Mr Mayor, I believe that Council has to show itself in some fairly basic areas. It needs to show that that it can collect rubbish, it can clean streets, it can grit roads, it can people are entitled to safe streets with properly lit and so on to show there are certain things that the public expect the Council to provide and if you can’t do the simple things and the basic things correctly, I don’t believe that the public will have confidence that you can do complicated items or stitch together a set of performance criteria around these sets of issues you actually have in this particular document.

Mr Mayor, fundamentally I’ve a problem with this particular plan and I think it’s fair to say those views were made clear because we did take the opportunity to add onto the work which the Chief Executive to have a rethink and to discuss detail, some of it might be news to you Phil, but it won’t be news to the Chief Executive in terms of some of the things we’ve said we believe we should see in that is a plan must have measures of success.

It is for you know we’ll develop this, we’ll extend that, we might maximise the other thing, but what exactly do those things mean? Where is the detail? Mr Mayor, where is the beef because at the moment these are a set of well meaning words, none of which are particularly exceptional or not to be expected in all these documents.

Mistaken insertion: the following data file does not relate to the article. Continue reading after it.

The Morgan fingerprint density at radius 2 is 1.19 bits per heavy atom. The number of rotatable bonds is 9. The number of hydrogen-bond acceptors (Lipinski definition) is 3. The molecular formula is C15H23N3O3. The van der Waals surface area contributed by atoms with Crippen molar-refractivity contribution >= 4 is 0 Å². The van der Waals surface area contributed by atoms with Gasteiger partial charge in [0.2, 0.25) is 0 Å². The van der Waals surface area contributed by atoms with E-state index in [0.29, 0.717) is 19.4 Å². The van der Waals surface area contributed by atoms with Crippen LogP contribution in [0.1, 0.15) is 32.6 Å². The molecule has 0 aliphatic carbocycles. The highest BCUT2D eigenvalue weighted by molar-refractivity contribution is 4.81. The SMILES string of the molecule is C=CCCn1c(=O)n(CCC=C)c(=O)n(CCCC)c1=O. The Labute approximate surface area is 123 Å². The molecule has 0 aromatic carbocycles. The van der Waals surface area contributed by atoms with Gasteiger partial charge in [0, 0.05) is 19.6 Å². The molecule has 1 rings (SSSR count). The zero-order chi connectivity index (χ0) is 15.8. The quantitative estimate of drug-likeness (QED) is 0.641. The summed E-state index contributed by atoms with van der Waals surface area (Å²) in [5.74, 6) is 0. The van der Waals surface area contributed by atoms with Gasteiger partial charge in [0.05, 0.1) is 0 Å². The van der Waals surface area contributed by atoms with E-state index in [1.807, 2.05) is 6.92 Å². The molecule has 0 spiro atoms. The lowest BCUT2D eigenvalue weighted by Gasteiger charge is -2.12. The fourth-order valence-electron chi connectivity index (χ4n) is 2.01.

The only sadness for me is, along with some of these words we don’t know what success looks like and it certainly hasn’t been identified by the administration. Mr. Mayor, as I say we note what it is that’s been done but actually I believe that it should be referred back so that we can all see what is actually proposed because it will only be when the measures are put in alongside some of these outputs we will know exactly what it is that the Council is driving at.

I know Phil likes to look back at previous sets of Cabinet minutes and so on, and I’m sure he will give credit to the previous administration which set the Council on its path for a living wage actually put the resources into the Budget to make that happen so I’m sure he will take that opportunity.

I’ll also hope he’ll take the opportunity as well to welcome Councillor Matthew Patrick to Council, as I understand it this is the first Council that he will have attended and congratulate him as I do on what was an excellent result and well fought out and I’m particularly pleased that the Conservatives increased our share of the vote but I also am prepared to, … and even if your Leader won’t welcome you for your contribution Matthew I certainly welcome you to the Council.”


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Council (Wirral Council) 14th October 2013 Answers to Questions to the Leader (Cllr Phil Davies)

Council (Wirral Council) 14th October 2013 Answers to Questions to the Leader (Cllr Phil Davies)

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Council (Wirral Council) 14th October 2013 Answers to Questions to the Leader (Cllr Phil Davies)


Continues from Council (Wirral Council) 14th October 2013 Questions to the Leader (Cllr Phil Davies).